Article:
Overall, I was impressed with the MPs who seemed well informed and asked tough questions.  Hoskins and Allen came across quite well, though Stott seemed to be promoting a party line.

Second session (start about 11.08)

First question: what aspect of AR5 do you have most concern with? Lindzen said it’s a translation problem, and there’s nothing to worry about. Nic Lewis said there was a concern over model/observation divergence.

Donna Laframboise said that human judgement is used in going from scientific papers, to the  main report, and then to the SPM.  She asked why the meeting at which the SPM is agreed is behind closed doors.  ‘There is a potential for political interference’.

Tim Yeo asked if there were scientists who were complaining that their views had not been properly represented.

Responding to a question about whether we should take action, Lindzen said any UK action will have no impact on climate but will damage economy.

Nic Lewis tried to explain objective Bayesian priors.

Robertson asked if the IPCC’s assessment of natural variability was adequate.

Do you think the models are reliable? Lindzen: “Of course not!”

Nic Lewis said that if natural variation is playing a role in the current ‘hiatus’ then it probably also played a role in previous warming.  Lilley picked up on this later.

Tim Yeo asked if they were saying that CO2 had no influence on the climate. That misrepresentation rather flummoxed Nic Lewis. Lindzen made it clear that wasn’t what they were saying.

He then followed this with another misrepresentation about global warming having stopped. At least this had the effect of getting Lindzen to raise his voice a bit.

Stringer: Is there no way to distinguish natural from man-made warming? Lindzen: there’s no good way to do this.

Stringer asked Donna L why she thought the IPCC should be disbanded. She talked about the IAC review, saying that they said the review process is not independent. She said there should be a “team B” putting the alternative view.

Lindzen seemed to suggest that people in climate science were not as smart as those in other fields! That will go down well with his climate science colleagues.

The review process was discussed, with Donna saying that criticisms were ignored.

There was some discussion of the role of activist groups in the IPCC process. MP Albert Owen didn’t seem to be worried by this. It was noted that these concerns related to WG2, not WG1.

Ended at 12.36

There’s another report on the proceedings at RTCC


Judith Curry has a very detailed report.

The whole thing is now on available on youtube.

James Delingpole gives his view, picking up on the Lindzen comment that climate scientists are second-raters.

Simon Carr at Guido Fawkes says “The Chairman asked a number of leading. loaded or frankly loopy questions.”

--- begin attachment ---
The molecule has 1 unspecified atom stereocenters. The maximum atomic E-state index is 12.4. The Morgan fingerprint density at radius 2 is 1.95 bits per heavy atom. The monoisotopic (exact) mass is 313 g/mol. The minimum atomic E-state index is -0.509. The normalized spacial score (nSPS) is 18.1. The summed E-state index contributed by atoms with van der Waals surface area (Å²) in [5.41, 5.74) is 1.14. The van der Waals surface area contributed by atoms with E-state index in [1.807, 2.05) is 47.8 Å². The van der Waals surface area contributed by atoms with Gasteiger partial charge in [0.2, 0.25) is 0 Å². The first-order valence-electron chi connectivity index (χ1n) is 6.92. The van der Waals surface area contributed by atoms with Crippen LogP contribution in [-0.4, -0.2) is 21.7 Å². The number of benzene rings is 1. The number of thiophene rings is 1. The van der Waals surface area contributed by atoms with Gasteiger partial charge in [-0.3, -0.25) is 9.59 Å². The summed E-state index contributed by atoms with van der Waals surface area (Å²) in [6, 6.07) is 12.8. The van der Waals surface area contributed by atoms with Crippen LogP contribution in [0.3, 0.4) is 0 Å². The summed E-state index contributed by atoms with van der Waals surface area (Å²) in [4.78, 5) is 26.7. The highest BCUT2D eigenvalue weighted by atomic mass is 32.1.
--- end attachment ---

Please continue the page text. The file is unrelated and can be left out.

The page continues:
Andrew Orlowski at The Register : “Tell us we’re all doomed, MPs beg climate scientists”.

The transcript of the session is now available (published Feb 4th).

A new climate website that everyone can trust?

I’ve just come across a new climate website, the “Climate Change National Forum“.

The idea is introduced here by John Nielsen-Gammon, who previously I had regarded as one of the more sensible climate scientists.

Apparently this is a new idea, to ‘develop a home’ for expert discussions to ‘educate the American public about climate change’, and he is not aware of any existing sites ‘that fit that bill’.  How he thinks his site is going to be any different from all the others is a mystery. He claims he’s trying to create a site that both ends of the spectrum can trust. But in the comments section below, he write“Real Climate is the best, and closest to what we’re doing,” (I’m not making this up, he really does say this!) though he does acknowledge that Realclimate has a ‘tainted reputation’.  He even claims that “Skeptical Science’s science is very high quality”.  It looks like it’s going to be just another of those sites churning out global warming propaganda while pretending to be balanced. 

Looking at the website of the new forum the first thing you notice is the pictures at the top. These include a graphic of the bogus 97% claim by the notorious John Cook, and an article from the only marginally more reliable activist scientist  Katharine Hayhoe, hiding the decline in warming by saying that the 2000s were warmer than the 1990s. There’s also a couple of silly comments from  a Fox News reporter.  A piece by Bart Verheggen describes Gavin Schmidt’s AGU talk as “fantastic” while Judith Curry’s was apparently “off-base”.   Now, JNG himself has written another article criticising Curry, just to show how balanced the site is. This is similar to what Roger Pielke calls “Stealth advocacy” – claiming to provide a balanced assessment of the facts while in fact promoting one particular viewpoint.

Why start off with Cook’s 97% and Fox News? It’s almost as if they are determined to alienate everybody.

Who do they think they are kidding?


Trend of meaningless year-rankings continues

Both  NOAA and NASA have released their temperature data for the year 2013.

NOAA continue the trend of publishing a meaningless table with a ranking of warmest years:

Amazingly, there is no mention of the uncertainty or error associated with these numbers. The words ‘error’ or ‘uncertainty’ do not appear anywhere in the 10-page report. In one of the tables below, there are some numbers that suggest that the uncertainty is of the order of ±0.1C. This is consistent with the error bars given in the HADCRUT4 table here. The difference between the “warmest” and “coolest” year in the NOAA table is only 0.09C, less than the uncertainty, so the entire ranking of years is nonsense.